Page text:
(The author is a senior fellow in Foreign Policy Studies and director of the Center on the United States and France at the Brookings Institution in Washington.)
Less than 24 hours after the September 11 terrorist attacks on the United States, America's allies in the North Atlantic Treaty Organization (NATO) came together to invoke the Alliance's Article 5 defense guarantee -- this attack on one" was to be considered an "attack on all." When it came time to implement that guarantee, however -- in the form of the American-led military campaign in Afghanistan -- NATO was not used. The Americans decided not to ask for a NATO operation for both military and political reasons -- only the United States had the right sort of equipment to project military forces half-way around the world, and Washington did not want the political interference of 18 allies in the campaign.
In the wake of these decisions, some observers have begun to wonder whether NATO has any enduring role at all. And there are, in fact, serious reasons to be concerned about the future of the Alliance if leaders on both sides of the Atlantic do not take the steps necessary to adapt it to changing circumstances. The Afghanistan campaign revealed significant gaps between the war-fighting capabilities of the United States and its allies, and reinforced the perception in some quarters in Washington that it is easier to conduct operations alone than with allies who have little to offer militarily and who might hamper efficient decision-making. Moreover, the U.S. decision in the wake of the terrorist attacks to increase its defense budget by some $48 billion [$48,000 million] for 2003 -- an increase larger than any single European country's entire defense budget -- will only make this capabilities gap worse. To the extent that the war on terrorism leads the United States to undertake military operations in other distant theaters, and to the extent that the Europeans are unwilling or unable to come along, NATO's centrality will be further diminished.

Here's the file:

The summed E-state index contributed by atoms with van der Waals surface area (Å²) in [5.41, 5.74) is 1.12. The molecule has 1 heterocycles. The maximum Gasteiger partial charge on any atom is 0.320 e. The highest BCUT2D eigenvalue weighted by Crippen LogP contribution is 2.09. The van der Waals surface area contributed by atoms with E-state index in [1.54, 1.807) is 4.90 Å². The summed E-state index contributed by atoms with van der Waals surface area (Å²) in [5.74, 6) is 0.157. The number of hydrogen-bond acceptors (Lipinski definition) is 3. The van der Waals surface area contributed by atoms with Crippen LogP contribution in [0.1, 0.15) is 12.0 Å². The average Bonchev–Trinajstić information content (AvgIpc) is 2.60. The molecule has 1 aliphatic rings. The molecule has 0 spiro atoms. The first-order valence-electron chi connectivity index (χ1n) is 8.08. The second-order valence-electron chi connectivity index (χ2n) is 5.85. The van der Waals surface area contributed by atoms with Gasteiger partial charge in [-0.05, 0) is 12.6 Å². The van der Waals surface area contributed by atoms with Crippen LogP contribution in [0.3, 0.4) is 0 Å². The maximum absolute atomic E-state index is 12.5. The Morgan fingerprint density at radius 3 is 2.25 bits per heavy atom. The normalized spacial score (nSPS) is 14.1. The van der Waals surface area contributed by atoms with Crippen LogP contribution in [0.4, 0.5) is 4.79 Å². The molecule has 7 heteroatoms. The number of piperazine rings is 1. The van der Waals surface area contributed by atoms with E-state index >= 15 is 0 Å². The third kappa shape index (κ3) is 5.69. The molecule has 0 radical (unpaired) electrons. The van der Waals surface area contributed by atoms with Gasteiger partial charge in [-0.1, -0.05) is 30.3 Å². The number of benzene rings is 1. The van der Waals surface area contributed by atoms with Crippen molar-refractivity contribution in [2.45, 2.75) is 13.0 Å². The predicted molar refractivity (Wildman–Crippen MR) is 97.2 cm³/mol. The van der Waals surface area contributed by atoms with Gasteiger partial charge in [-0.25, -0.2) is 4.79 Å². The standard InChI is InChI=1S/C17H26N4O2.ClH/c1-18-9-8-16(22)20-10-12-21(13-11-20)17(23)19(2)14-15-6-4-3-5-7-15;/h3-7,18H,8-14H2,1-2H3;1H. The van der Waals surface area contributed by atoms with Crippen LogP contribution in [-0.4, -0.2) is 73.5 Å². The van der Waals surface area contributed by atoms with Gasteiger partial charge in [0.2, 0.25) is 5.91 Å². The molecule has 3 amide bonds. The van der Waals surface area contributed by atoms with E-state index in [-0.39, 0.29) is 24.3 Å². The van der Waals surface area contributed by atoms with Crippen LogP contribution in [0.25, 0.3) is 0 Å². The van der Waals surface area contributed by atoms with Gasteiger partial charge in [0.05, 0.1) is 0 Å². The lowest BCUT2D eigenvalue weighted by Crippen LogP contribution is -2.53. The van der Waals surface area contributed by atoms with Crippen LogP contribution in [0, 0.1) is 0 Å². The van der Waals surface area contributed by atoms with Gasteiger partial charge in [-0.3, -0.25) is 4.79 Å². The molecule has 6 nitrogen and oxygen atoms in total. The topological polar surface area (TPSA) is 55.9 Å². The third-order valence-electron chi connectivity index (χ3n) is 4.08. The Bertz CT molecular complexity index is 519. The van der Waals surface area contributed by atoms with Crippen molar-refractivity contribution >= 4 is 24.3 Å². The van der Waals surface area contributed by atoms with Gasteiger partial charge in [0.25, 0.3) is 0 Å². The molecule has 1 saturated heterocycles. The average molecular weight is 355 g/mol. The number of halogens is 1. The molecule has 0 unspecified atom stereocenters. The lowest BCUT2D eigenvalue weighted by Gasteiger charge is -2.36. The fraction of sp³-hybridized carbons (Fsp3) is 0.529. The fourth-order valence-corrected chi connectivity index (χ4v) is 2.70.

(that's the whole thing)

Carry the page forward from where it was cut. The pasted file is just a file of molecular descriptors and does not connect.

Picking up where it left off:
Yet to conclude that NATO no longer has any important roles to play because it was not used for a mission that it was not designed for would be perverse and mistaken. The Alliance remains the primary vehicle for keeping the United States engaged in European security affairs. Through its enlargement process, it is playing a critical role in unifying a continent that had been divided for almost 50 years. NATO brought peace to the Balkans, and continues to deploy tens of thousands of troops to the Balkans, without which the region could easily revert to the horrible conflicts of the 1990s. Through its Partnership for Peace, the Alliance has reached out to and promoted military cooperation with partners in Central Asia, some of which ended up making essential contributions to the campaign in Afghanistan. NATO also continues to perform the important function of promoting military interoperability among the allies, so that they can cooperate militarily among each other even when NATO per se is not involved -- as they did during the 1990-91 Gulf War and in parts of the operation around Afghanistan. In short, while the war on terrorism does indeed suggest that NATO is no longer the central geopolitical institution it was during the Cold War, it would be premature and extremely short-sighted to conclude its mission is over and that it has no future role to play. Instead of giving up on NATO, the North American and European allies should use its upcoming summit -- in Prague in November 2002 -- to continue to adapt the Alliance to the most important security challenges of the day. Just as previous developments -- such as the end of the Cold War or the conflicts in the Balkans -- have obliged the Alliance to adapt, September 11 and the conflict that has followed it will require NATO leaders to think boldly and creatively about how to keep the Alliance relevant.